– I do not like to dispute your ruling, sir, because I admit your absolute fairness on all occasions. I am very sorry that I am out of order, and shall try not to offend again. I am not referring at all to anything which Senator Symon has done during the present Parliament. I want to tell the Senate, in order to illustrate the position, the advantage which Senator Symon will take of any statement which may be made so as to justify his position to the public. On one occasion when a Bill was before the Senate the honorable senator arranged with me that if it was not necessary for him to come over I should send him a wire. He said that he would be very much obliged if I did so.
-Colonel Cameron. - These are private matters.
– There is nothing private about it at all, because it was all made public.
– This is contemptible.
– I want to explain the position.
– Three years ago the honorable senator was leading the Senate. I asked him whether it was necessary for me to come over. He said “No,” and I did not come.
– At the last election the honorable senator produced my telegram and read it to the public as a justification for his not attending here.
– Hear, hear, for not attending on that occasion.
– He used that one occasion in order to justify all the rest, because I had sent him a telegram stating that it was not necessary for him to come oveP.
– The statement that I justified “ all the rest “ by that one telegram is utterly without foundation. If the honorable senator is going to drag up election speeches I can tell him a thing or two.
– It would be very much better if this topic was not pursued. I ask the honorable senator to confine himself to the question before the Chair. Senator Symon objects to any of these matters being brought forward, and they are really irrelevant to the subject before the Senate.
– Was Senator Symon in order in rising and interrupting the honorable senator who was addressing the Chair?
- Senator Symon rose, and I understood that Senator McGregor gave way to allow him to offer an explanation. Strictly speaking, an explanation can only be given after the honorable senator who is in possession of the Chair has finished his speech, unless he is prepared to give way. I understood that Senator McGregor was prepared to give way, and did so, as honorable senators frequently do in order that any other honorable senator, who considers that he is being misrepresented, may have a speedy opportunity of pointing it out.
– Senator McGregor was under the impression that Senator Symon was raising a point of order, which he did not do.
– I have justified my position, because my action on that occasion was given as the reason why the honorable senator’s attendances were not kept up.
– That is not so.
– I have explained my position, and shall not refer to it again. I was arguing that the public required to know all these things so that they might be awaie of the position in which their representatives stand, particularly those who endeavour to do all they possibly can to fulfil their duties to the electors in a creditable manner. I am sorry that any friction arose, but it only arose through Senator Symon’s impetuosity. I hope that when it is all over his opposition to the Bill will not be so serious as it may appear to be at present.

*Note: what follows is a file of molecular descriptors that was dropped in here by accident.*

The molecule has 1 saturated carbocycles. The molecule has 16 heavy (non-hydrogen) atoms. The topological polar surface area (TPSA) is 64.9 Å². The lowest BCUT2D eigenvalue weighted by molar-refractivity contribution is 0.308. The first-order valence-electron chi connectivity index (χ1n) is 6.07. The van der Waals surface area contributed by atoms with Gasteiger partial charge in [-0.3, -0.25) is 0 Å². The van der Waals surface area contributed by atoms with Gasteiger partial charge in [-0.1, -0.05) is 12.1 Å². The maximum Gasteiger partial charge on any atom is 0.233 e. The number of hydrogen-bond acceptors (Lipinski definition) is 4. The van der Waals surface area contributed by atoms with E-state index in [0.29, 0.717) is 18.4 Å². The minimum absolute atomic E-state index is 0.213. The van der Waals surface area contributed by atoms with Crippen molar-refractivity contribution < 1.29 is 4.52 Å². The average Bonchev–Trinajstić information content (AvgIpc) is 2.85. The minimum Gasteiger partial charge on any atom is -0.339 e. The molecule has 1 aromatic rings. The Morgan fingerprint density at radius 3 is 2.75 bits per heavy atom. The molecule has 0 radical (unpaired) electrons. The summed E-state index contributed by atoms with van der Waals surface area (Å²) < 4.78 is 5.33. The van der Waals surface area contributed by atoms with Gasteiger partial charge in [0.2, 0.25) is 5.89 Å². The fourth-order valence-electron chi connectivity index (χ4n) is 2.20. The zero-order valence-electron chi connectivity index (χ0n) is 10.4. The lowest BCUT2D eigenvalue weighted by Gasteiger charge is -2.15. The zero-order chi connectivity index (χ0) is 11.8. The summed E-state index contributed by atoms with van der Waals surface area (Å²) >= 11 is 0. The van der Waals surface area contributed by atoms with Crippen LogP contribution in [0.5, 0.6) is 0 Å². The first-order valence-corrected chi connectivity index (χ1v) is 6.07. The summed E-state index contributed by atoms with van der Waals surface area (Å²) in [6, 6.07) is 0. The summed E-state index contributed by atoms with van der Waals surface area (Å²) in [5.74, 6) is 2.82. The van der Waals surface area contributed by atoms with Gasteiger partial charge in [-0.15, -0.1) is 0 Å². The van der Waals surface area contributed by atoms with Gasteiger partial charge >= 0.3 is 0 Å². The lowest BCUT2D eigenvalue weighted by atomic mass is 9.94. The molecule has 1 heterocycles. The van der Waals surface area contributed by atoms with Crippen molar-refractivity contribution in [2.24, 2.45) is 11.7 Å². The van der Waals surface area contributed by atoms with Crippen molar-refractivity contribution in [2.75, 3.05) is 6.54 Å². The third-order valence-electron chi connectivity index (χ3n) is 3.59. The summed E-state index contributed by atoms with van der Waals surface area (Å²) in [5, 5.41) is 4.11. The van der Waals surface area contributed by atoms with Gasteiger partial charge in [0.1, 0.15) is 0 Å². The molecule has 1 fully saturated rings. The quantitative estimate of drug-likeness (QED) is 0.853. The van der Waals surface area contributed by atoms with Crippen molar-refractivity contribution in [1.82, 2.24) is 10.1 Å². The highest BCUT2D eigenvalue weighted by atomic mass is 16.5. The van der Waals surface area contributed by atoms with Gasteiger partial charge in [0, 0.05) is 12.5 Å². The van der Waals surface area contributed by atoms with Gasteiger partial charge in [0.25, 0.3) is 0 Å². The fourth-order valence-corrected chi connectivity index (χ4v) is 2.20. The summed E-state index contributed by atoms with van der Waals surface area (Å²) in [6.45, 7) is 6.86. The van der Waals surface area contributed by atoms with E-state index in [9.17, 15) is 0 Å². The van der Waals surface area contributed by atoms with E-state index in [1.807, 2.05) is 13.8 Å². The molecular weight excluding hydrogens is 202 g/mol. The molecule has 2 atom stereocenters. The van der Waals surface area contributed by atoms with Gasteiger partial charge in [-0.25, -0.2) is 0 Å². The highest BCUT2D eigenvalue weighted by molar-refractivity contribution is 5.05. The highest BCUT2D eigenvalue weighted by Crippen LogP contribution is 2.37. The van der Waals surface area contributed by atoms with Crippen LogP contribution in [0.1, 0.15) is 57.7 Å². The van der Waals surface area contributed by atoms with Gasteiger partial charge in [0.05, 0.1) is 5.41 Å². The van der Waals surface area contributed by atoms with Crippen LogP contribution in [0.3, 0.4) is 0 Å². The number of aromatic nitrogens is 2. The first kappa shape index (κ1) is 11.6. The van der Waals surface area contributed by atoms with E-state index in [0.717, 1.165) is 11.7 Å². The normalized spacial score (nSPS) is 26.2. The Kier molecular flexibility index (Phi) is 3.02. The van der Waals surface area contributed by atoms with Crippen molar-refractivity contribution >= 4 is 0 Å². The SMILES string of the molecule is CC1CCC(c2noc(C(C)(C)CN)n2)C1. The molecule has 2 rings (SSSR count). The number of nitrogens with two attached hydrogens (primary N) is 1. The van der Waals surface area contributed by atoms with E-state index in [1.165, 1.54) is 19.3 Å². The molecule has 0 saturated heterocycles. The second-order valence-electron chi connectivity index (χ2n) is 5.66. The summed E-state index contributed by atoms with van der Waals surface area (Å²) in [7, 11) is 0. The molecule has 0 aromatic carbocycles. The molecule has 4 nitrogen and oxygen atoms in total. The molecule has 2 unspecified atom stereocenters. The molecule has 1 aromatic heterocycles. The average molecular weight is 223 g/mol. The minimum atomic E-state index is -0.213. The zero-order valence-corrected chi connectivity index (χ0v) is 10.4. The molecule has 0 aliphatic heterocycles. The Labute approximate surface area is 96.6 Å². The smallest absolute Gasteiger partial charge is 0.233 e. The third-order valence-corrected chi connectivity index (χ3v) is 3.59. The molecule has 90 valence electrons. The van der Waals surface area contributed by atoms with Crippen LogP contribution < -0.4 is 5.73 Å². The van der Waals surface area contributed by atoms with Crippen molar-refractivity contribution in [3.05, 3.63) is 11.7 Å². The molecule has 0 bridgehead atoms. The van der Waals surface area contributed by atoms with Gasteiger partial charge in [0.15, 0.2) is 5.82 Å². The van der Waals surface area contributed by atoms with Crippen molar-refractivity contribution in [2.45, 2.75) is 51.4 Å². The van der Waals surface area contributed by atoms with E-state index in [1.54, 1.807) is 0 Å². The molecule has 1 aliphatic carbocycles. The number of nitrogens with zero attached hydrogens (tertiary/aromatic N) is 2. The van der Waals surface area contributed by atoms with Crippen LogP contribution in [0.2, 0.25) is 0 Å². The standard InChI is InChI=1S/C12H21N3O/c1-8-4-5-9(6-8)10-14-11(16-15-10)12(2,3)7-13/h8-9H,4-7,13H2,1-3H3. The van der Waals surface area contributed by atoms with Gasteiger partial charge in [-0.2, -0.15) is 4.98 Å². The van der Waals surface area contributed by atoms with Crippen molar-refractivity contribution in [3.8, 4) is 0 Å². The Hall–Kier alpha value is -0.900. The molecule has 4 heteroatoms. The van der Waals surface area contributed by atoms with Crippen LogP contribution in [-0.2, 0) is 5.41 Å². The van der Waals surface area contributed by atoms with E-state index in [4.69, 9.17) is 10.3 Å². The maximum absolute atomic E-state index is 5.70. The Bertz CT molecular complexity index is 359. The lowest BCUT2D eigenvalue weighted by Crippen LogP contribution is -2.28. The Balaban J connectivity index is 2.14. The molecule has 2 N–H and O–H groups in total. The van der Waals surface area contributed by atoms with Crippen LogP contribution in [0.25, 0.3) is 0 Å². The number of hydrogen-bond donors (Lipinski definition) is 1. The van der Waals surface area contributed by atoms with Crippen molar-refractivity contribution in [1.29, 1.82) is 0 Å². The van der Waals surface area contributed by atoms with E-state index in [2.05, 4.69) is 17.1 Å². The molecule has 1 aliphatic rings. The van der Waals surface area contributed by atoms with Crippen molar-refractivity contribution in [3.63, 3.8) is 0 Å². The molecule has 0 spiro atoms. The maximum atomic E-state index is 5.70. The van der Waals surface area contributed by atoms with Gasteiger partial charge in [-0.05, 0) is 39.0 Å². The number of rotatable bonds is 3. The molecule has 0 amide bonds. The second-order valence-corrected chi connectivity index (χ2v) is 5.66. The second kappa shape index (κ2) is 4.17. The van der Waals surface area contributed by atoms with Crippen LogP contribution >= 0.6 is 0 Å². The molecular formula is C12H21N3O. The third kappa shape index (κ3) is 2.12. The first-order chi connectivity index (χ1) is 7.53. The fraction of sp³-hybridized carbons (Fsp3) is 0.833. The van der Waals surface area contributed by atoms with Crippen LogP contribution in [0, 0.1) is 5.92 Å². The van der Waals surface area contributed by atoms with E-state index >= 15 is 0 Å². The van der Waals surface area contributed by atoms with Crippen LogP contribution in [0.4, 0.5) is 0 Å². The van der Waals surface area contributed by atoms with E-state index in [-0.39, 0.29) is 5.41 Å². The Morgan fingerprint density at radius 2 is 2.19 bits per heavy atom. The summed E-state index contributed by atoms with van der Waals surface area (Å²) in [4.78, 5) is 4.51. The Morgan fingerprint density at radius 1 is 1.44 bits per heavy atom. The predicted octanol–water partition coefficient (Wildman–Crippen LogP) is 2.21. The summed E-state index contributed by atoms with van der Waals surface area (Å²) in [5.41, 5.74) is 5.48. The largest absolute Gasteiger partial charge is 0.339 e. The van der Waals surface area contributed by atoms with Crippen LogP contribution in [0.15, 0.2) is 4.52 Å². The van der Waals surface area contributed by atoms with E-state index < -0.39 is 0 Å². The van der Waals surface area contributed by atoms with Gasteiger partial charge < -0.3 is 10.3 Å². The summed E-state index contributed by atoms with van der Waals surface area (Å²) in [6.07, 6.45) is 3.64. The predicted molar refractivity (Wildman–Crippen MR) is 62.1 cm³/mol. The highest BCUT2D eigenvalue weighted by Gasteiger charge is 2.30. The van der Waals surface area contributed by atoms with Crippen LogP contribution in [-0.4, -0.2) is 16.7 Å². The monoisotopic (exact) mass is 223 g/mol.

– This Bill has two sides to it. I propose to be perfectly fair by giving first what I believe to be reasons in favour of the Bill, and then possibly one or two reasons that may be urged against it. Before I go further, I should like to refer to the debates of the Convention, held at Adelaide in 1897. At the Convention, as Senator Symon has already told us, there was a difference of opinion as to what would be the proper remuneration or allowance to pay to members of the Federal Parliament. I shall quote a few remarks made by Justice, then Mr., “Higgins - to show, why the . Convention decided . to fix £400 a year, and to show also that it was recognised that it would be quite competent for Parliament, or for the people, if- they thought proper hereafter, to fix a larger remuneration. Justice, then Mr., Gordon had proposed the sum of. £500and Higgins said -
I think that, having regard to the fact that the Federal Parliament will have much less to do than the ordinary local Parliaments after the first Parliament, £400 is sufficient. I am as strongly in favour of payment of members, on the grounds alluded to by Mr. Gordon, as any man, but I say that the work done in the States Parliaments takes far more time than will the work in the Federal Parliament, after its first meeting. It is not likely, indeed, that the Federal Parliament will sit more than two months in the year. I should like to strike out “ four,” with a view to the insertion of “ three.”
One member of the Convention therefore, although supporting £400 in place of £500, thought that the Federal Parliament would probably only meet two cr three months in the year. If £400 was sufficient for that length of session, it is quite evident that it is not sufficient for such long sessions as we have been having. Senator Trenwith supported the proposal to make the amount £500 a year. I” propose to read some of his remarks, which I suppose he will consider still applicable -